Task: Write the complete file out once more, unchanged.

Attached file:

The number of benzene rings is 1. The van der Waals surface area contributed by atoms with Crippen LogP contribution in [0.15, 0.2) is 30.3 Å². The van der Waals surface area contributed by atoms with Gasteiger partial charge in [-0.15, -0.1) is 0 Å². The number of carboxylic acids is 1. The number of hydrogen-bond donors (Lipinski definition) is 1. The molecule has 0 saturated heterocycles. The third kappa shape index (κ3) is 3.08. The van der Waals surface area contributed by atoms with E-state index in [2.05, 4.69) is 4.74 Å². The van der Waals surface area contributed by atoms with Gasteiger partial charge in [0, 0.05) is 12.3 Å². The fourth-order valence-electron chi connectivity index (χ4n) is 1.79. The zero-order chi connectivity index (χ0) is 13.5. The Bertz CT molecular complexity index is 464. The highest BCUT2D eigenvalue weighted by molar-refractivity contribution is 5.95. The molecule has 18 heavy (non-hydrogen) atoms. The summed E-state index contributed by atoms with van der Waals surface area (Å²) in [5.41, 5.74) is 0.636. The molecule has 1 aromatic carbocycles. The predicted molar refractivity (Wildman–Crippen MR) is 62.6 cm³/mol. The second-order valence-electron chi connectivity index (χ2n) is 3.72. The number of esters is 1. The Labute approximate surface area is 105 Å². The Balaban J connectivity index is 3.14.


The number of benzene rings is 1. The van der Waals surface area contributed by atoms with Crippen LogP contribution in [0.15, 0.2) is 30.3 Å². The van der Waals surface area contributed by atoms with Gasteiger partial charge in [-0.15, -0.1) is 0 Å². The number of carboxylic acids is 1. The number of hydrogen-bond donors (Lipinski definition) is 1. The molecule has 0 saturated heterocycles. The third kappa shape index (κ3) is 3.08. The van der Waals surface area contributed by atoms with E-state index in [2.05, 4.69) is 4.74 Å². The van der Waals surface area contributed by atoms with Gasteiger partial charge in [0, 0.05) is 12.3 Å². The fourth-order valence-electron chi connectivity index (χ4n) is 1.79. The zero-order chi connectivity index (χ0) is 13.5. The Bertz CT molecular complexity index is 464. The highest BCUT2D eigenvalue weighted by molar-refractivity contribution is 5.95. The molecule has 18 heavy (non-hydrogen) atoms. The summed E-state index contributed by atoms with van der Waals surface area (Å²) in [5.41, 5.74) is 0.636. The molecule has 1 aromatic carbocycles. The predicted molar refractivity (Wildman–Crippen MR) is 62.6 cm³/mol. The second-order valence-electron chi connectivity index (χ2n) is 3.72. The number of esters is 1. The Labute approximate surface area is 105 Å². The Balaban J connectivity index is 3.14.